The primary objective for both osteopaths and chiropractors is, most frequently, to relieve aches and pain. However, osteopaths also treat a broader range of functional problems, such as disorders of the respiratory or digestive systems. Both osteopaths and chiropractors treat more than just bones joints and soft tissues. By working with the nervous system and blood supply they are able to influence all of the bodies systems,making them capable of alleviating the symptoms of a number of diagnosed medical conditions, such as; asthma, stress, digestive disorders, period pain, migraine and many more.
How do these differences between Osteopaths and Chiropractors affect patients?
In many cases, patient experiences with osteopaths and chiropractors will be very similar; however, there are some differences. When diagnosing patients, osteopaths and chiropractors both use visual inspection (observation) and palpation (touch). Chiropractors frequently rely on more diagnostic procedures, such as X- rays, MRI scans, blood tests, and urine tests. Osteopaths tend to place more emphasis on the physical examination and will generally refer patients on for more diagnostic procedures if required.
The type of treatment a patient will receive at an osteopathic clinic can vary greatly. Osteopaths employ a number of techniques in order to influence the body’s innate healing system. These include; soft tissue, muscle work, joint articulation and mobilisation/manipulation. Some osteopaths work with and thereby influence organ function and movement (‘visceral osteopathy’) and movement of cerebrospinal fluid (‘cranial osteopathy’). The specific treatment will depend upon the patient’s unique circumstances. Osteopathic manipulation consists of positioning a joint into its close packed position and imparting a small but rapid impulse in order to separate the joint surfaces within their normal range of motion. This may produce a pop or a cracking noise; it is not a painful technique. The manipulation has the effect of freeing up any adhesions and encouraging better movement, it has a secondary, but very useful analgesic effect (pain relief).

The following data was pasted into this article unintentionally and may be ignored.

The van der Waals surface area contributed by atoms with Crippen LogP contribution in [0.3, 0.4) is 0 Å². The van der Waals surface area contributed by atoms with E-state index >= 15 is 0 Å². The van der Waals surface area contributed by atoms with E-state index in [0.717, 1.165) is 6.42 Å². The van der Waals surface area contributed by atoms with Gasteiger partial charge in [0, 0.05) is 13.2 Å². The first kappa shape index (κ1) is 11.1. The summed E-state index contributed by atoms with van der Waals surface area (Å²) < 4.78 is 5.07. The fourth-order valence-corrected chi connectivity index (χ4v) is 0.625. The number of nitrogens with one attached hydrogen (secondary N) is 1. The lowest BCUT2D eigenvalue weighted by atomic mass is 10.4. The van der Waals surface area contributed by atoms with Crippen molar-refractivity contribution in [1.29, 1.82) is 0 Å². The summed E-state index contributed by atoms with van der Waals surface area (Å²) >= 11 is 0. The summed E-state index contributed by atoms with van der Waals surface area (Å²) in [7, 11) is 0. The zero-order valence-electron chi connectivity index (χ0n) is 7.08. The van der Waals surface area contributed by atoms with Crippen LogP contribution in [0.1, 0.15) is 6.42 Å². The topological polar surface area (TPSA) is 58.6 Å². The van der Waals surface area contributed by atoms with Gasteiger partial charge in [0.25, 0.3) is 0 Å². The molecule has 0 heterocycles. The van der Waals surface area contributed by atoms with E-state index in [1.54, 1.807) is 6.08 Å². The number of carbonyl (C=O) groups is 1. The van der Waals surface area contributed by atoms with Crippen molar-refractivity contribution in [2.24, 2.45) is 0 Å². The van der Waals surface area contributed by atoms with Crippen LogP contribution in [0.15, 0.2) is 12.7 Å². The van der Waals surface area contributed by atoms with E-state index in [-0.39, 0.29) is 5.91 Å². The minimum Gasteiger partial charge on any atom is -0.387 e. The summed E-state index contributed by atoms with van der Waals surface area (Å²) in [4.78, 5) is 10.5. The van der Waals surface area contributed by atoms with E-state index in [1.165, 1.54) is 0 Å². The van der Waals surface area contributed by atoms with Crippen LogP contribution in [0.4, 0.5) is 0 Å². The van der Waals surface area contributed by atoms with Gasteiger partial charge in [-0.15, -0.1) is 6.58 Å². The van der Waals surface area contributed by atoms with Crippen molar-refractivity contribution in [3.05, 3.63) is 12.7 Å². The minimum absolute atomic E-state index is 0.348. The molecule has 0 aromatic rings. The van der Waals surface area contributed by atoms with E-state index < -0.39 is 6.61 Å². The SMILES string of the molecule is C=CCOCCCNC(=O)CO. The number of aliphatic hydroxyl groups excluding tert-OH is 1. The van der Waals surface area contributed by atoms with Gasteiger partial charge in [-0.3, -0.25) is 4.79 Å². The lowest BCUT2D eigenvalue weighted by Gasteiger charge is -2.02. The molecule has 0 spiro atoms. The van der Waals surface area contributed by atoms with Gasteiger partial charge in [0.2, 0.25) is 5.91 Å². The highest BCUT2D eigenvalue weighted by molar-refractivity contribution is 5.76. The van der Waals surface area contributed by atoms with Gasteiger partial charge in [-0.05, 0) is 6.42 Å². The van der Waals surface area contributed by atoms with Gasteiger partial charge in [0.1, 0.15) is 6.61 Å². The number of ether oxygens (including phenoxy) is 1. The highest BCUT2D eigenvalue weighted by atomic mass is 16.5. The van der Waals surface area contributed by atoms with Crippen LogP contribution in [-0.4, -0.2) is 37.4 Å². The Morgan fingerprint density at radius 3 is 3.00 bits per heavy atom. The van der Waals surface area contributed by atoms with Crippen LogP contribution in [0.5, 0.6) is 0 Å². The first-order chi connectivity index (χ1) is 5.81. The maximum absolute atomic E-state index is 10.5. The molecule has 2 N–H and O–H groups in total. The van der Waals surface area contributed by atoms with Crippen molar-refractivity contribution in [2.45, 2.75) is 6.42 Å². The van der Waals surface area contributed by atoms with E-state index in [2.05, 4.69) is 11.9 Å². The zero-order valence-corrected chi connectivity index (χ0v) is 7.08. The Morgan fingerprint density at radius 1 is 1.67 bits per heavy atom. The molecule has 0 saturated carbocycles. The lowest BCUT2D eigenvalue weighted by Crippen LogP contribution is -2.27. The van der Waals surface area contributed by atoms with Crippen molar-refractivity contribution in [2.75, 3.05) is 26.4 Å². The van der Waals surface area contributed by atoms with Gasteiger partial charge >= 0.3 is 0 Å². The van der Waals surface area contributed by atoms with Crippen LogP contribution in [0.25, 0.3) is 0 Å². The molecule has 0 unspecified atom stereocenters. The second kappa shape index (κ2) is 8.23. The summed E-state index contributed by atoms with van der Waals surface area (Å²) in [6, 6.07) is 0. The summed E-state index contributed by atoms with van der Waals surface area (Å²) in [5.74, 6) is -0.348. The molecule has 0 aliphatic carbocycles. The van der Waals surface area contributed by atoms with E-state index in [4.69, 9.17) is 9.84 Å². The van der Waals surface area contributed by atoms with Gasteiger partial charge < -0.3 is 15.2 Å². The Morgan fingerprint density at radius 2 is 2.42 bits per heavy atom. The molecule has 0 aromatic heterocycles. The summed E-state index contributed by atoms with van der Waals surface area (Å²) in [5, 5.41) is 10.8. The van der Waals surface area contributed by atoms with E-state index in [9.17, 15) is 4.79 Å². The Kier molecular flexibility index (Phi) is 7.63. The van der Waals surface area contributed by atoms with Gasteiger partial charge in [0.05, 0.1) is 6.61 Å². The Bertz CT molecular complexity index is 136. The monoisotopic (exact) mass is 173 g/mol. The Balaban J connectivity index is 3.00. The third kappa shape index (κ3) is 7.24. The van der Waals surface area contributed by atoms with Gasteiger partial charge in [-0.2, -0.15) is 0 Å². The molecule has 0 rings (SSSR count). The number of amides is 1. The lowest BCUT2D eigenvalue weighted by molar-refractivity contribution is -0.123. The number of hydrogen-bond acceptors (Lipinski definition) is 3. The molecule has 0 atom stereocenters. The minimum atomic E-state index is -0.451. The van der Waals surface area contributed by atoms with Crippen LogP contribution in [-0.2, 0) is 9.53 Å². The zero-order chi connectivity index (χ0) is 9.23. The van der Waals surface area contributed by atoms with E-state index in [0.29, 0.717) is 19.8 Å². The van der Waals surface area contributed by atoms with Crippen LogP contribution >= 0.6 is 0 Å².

In contrast, chiropractors tend to concentrate on influencing the nervous system by employing a technique called “adjustment,”. The actual technique is similar to that of osteopathic manipulation. The theory is that adjusting the vertebrae will allow it to return to its proper alignment along the spinal column and permit optimal nerve transmission. In an adjustment, the chiropractor applies pressure to the bone, unlocking it from its improper position. The technique is not painful, though patients do sometimes hear “popping” noises. These are thought to be due to small pockets of gas being released from within the joint capsules. This is completely normal.